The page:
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Eric Trump opens up on his "unconventional" childhood with his father

Eric Trump has opened up about his upbringing with his father, former President Donald Trump, talking about how he was made to work on construction sites at a young age to save money and was warned about drinking and taking drugs at age four.

The executive vice president of the Trump Organization reminisced on his childhood in an interview with former news anchor turned Republican candidate Kari Lake.

In the hour-long interview posted online titled “The Kari Lake Show Ep. 3” Eric revealed what some may say is a startling entry point into the world of work and how, at times, he hardly saw his father.

Lake started the discussion by saying that media coverage of the Trump family has been unfair.

She said that “none of the stuff that has been written about the Trump family is true. We know that the witch hunts on your dad have been outrageous.”

The pair then discussed politics and Eric’s role in the Trump Organization.

During the interview, they talked about his upbringing, with Lake asking: “Did you have dinner together every night and talk? Or was he pretty busy working?”

Eric replied: “Yeah, he was unconventional. We probably spent less time out there throwing baseballs around.” However, he spent “a tremendous amount of time in his office.”

He also said that Donald “was amazing” growing up and recited how he would walk into his father’s room every morning and kiss him before school at around the age of four. Donald would say: “‘Eric, no drinking, no drugs, no smoking’ every single day at four years old.”

Eric shared that his father was “strict” and had “high expectations” and made him work “very very hard.”

He said: “I was on construction sites when I was 11, 12 years old doing demo, breaking down walls, concrete, sheet rock, plumbing, stuff I literally still do for myself these days.”

Although he earned only a “minimum wage,” he defended his father, saying that it showed that he cared about “work ethic.” Eric had to work for items he wanted, adding that he had little “free time” growing up as he worked to buy himself a bike, for example.

Eric also divulged that he was the first to support his father when he said he would run for the presidency.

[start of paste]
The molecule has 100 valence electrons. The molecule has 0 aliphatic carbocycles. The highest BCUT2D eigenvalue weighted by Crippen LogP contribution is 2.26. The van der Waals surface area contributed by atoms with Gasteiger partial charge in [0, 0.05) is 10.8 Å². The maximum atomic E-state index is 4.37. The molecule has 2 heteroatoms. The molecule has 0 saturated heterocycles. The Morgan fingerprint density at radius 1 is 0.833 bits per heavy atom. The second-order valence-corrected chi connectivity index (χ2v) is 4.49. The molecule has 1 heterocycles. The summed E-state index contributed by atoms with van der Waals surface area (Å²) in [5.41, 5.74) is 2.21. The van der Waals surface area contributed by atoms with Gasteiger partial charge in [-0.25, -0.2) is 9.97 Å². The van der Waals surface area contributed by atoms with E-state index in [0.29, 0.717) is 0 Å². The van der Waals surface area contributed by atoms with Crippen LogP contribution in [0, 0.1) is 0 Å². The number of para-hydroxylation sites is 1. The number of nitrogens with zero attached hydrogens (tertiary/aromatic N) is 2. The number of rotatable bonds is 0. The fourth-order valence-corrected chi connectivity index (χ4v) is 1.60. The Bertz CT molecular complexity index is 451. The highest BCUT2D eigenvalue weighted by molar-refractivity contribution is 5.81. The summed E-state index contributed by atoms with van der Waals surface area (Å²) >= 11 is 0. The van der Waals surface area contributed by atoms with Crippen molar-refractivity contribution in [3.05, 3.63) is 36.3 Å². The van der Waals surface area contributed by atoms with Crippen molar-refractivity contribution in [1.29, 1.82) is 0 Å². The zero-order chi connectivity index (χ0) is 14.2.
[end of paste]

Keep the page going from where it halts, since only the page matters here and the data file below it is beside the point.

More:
The interview has been a talking point for social media users across the whole political spectrum.

One fan on X, formerly Twitter, said: “You guys need a magazine cover!!!! It’s been too long. Such an amazing family.”

Another said: “Thank You Kari! I Loved this interview.. We only get to see them In 5 min clips in TV Interviews.. I just Loved it! Do Melania and each child…This was great!”

Others were less complimentary and referenced comments about Donald by his ex-wife, Ivana Trump, in previous interviews.

“He wasn’t non-conventional,” one commenter said of Donald. “He was non present. According to Ivana, the ex, TFG didn’t want anything to do with the children until they were old enough to join the family business.”

“TFG” is an abbreviation that stands for “The Former Guy” and is used to refer to the former president as a way to avoid mentioning him by name in online posts. The term is typically used by people who oppose Trump to indicate disrespect for him, prevent additional attention and avoid responses from his supporters.

Another social media user stated: “There’s absolutely no love in the Trump family. If there is, they must hide it because they certainly don’t show any affection in public. It’s only ‘he’s great’ or ‘she’s the best.’ It’s more like interactions between country club members.”

“Unconventional = I mostly knew my father from the front pages of tabloids,” a different commenter said.

“Pretty diplomatic way of saying he was a complete absentee father,” said another.

Newsweek has reached out to the Trump Organization for via email for comment.

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